• Trump’s first weeks spawn anxiety, discord at some companies

    NEW YORK (AP) — President Donald Trump’s first weeks in office have spawned anxiety and even arguments at some workplaces, putting owners — especially at smaller companies — in the position of needing to protect peace and productivity.

  • ‘Firefall’ phenomenon wows visitors to Yosemite’s El Capitan

    YOSEMITE NATIONAL PARK, Calif. (AP) — Mother Nature is again putting on a show at California’s Yosemite National Park, where every February the setting sun draws a narrow sliver of light on a waterfall to make it glow like a cascade of molten lava.

  • Fears remain after evacuation lifted for 200K Californians

    OROVILLE, Calif. (AP) — Officials raced to drain more water from a lake behind battered Oroville Dam as new storms began rolling into Northern California on Wednesday and tested the quick repairs made to damaged spillways that raised flood fears.

  • Cousins scores 40 points, Kings hold off Lakers 97-96

    LOS ANGELES (AP) — Good fortune overcame sketchy play by the Sacramento Kings in the closing minutes after they blew a 13-point lead.

  • Today in History

    Today in History

  • The Latest: New forecasts factored into end of evacuation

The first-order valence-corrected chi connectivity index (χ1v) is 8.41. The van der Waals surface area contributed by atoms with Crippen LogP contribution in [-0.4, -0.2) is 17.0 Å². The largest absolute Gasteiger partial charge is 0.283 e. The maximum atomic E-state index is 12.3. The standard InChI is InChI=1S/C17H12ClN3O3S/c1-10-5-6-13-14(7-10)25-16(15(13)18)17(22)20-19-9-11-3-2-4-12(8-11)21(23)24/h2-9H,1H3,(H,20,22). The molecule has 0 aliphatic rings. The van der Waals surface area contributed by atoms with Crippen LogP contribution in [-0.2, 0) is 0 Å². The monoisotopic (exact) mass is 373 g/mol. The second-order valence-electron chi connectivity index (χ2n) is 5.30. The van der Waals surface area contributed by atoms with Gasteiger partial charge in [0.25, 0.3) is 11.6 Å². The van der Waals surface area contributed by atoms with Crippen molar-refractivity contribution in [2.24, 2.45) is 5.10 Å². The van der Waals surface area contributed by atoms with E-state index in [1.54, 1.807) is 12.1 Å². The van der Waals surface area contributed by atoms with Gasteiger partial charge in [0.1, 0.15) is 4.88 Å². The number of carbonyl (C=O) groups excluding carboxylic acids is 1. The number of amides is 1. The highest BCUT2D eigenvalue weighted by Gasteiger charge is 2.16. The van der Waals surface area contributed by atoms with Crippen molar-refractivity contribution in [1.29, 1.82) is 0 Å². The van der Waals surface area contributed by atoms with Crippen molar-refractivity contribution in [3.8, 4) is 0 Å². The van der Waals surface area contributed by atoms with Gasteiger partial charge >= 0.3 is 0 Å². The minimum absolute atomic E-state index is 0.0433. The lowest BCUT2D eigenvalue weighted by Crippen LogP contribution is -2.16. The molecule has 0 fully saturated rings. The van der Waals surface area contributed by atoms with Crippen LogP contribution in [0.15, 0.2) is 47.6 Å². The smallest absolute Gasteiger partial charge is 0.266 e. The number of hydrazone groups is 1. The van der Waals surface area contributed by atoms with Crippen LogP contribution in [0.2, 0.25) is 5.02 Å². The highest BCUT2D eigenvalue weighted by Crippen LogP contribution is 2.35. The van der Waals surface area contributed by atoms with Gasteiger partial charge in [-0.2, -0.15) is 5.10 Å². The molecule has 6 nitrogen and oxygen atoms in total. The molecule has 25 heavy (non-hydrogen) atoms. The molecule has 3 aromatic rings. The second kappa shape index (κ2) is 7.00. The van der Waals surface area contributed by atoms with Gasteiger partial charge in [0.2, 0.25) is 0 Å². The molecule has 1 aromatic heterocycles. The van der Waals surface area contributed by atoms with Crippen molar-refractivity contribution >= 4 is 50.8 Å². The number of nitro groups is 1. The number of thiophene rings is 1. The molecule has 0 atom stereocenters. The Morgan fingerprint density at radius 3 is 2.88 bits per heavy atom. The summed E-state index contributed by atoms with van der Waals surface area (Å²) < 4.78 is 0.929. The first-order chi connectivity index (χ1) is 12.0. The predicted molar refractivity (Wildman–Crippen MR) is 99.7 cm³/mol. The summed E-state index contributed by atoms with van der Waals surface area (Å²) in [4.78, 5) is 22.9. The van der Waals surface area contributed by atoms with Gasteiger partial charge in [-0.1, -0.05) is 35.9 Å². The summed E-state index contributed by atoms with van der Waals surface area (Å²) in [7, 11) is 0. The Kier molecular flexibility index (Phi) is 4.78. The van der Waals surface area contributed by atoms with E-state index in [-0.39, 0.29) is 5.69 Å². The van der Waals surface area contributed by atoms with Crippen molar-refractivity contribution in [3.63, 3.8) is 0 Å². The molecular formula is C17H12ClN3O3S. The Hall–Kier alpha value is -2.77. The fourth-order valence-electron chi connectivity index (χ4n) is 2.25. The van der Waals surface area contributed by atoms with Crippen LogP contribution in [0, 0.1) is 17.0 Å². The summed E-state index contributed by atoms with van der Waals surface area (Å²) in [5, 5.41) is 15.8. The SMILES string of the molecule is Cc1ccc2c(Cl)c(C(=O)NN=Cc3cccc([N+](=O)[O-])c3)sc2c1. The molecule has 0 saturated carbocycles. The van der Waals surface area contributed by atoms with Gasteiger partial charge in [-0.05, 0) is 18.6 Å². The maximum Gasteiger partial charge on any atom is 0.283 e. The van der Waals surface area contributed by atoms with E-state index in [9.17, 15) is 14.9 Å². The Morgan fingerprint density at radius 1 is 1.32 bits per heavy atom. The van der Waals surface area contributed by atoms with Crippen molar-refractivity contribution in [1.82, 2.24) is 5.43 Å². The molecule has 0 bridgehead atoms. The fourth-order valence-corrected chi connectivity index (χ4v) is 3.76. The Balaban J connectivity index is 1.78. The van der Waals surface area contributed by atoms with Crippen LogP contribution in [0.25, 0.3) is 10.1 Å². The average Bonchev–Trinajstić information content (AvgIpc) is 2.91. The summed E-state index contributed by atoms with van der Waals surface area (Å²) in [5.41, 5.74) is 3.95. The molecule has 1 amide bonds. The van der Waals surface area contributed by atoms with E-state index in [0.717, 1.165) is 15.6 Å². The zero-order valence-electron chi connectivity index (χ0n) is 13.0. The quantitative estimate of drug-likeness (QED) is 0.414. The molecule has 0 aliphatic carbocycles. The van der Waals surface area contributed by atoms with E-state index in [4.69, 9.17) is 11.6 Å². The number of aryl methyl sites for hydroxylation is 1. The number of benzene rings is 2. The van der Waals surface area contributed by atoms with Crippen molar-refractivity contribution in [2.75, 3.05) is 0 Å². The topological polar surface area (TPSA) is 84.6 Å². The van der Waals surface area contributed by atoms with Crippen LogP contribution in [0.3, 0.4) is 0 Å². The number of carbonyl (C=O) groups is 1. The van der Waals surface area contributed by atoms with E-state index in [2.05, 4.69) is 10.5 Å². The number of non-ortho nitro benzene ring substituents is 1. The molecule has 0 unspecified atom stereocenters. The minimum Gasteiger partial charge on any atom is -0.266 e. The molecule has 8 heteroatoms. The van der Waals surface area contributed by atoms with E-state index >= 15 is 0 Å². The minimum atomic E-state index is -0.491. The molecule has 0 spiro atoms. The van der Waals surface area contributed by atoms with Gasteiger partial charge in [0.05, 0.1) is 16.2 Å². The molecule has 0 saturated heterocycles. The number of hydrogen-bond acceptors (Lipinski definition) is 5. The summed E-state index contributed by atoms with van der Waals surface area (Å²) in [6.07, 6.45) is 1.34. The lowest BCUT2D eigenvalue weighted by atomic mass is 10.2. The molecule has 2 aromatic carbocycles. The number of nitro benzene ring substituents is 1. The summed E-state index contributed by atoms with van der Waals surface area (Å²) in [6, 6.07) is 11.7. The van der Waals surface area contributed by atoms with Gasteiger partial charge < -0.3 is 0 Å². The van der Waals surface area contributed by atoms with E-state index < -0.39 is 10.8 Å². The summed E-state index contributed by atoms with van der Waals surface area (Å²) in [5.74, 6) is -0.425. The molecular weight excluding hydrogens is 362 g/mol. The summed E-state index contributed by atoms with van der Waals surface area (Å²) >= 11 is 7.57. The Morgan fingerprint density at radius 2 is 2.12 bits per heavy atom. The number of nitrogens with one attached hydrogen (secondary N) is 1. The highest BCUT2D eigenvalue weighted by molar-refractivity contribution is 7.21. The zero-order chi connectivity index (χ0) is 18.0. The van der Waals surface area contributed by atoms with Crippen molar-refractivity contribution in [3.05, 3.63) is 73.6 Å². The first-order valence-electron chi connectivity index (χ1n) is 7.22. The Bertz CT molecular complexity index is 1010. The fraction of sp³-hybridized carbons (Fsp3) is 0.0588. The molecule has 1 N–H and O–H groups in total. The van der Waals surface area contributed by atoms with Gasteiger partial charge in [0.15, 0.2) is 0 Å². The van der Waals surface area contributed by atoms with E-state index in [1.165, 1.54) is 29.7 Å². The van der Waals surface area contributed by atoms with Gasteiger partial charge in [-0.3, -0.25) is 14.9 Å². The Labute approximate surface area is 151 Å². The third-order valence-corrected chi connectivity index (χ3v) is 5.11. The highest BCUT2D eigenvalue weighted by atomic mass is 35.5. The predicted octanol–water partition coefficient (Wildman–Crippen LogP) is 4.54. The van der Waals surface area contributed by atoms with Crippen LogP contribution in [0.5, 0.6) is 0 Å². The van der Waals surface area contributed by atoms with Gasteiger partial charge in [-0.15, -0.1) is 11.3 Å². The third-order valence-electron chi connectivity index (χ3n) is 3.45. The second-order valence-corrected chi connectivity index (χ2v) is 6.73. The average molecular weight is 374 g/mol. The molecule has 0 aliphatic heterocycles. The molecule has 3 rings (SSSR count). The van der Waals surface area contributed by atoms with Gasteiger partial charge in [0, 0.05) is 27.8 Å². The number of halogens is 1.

OROVILLE, Calif. (AP) — The Latest on problems with an emergency spillway at the nation’s tallest dam (all times local):

  • Chargers announce season ticket prices for return to LA

    LOS ANGELES (AP) — The Chargers have announced season ticket prices for their return to Los Angeles, where they will play the next two years at 30,000-seat StubHub Center in Carson.

  • Fired for Venus Williams remark, ex-commentator sues ESPN

    LOS ANGELES (AP) — A tennis commentator dropped by ESPN for a remark about Venus Williams during the Australian Open sued the sports network Tuesday for wrongful termination.

  • Damaged dam system threatens Northern California towns

    OROVILLE, Calif. (AP) — Nearly 200,000 Northern Californians who live downstream of the country’s tallest dam were allowed to return home Tuesday after two nights of uncertainty, but they were warned they may have to again flee to higher ground on a moment’s notice if hastily made repairs to the battered structure don’t hold.

  • Officials repeatedly said spillway safe before evacuations

    SAN FRANCISCO (AP) — For six days, amid rising waters and heavy rain, officials assured Northern California residents living downstream from a damaged dam that they were safe. Then on Sunday afternoon, a few hours after once again being told they were safe, the alarm was sounded: evacuate immediately. A portion of the dam never tested before was on the brink of failing, sending a 30-foot wall of water rushing down the Feather River and imperiling about 200,000 residents ordered to flee to higher ground.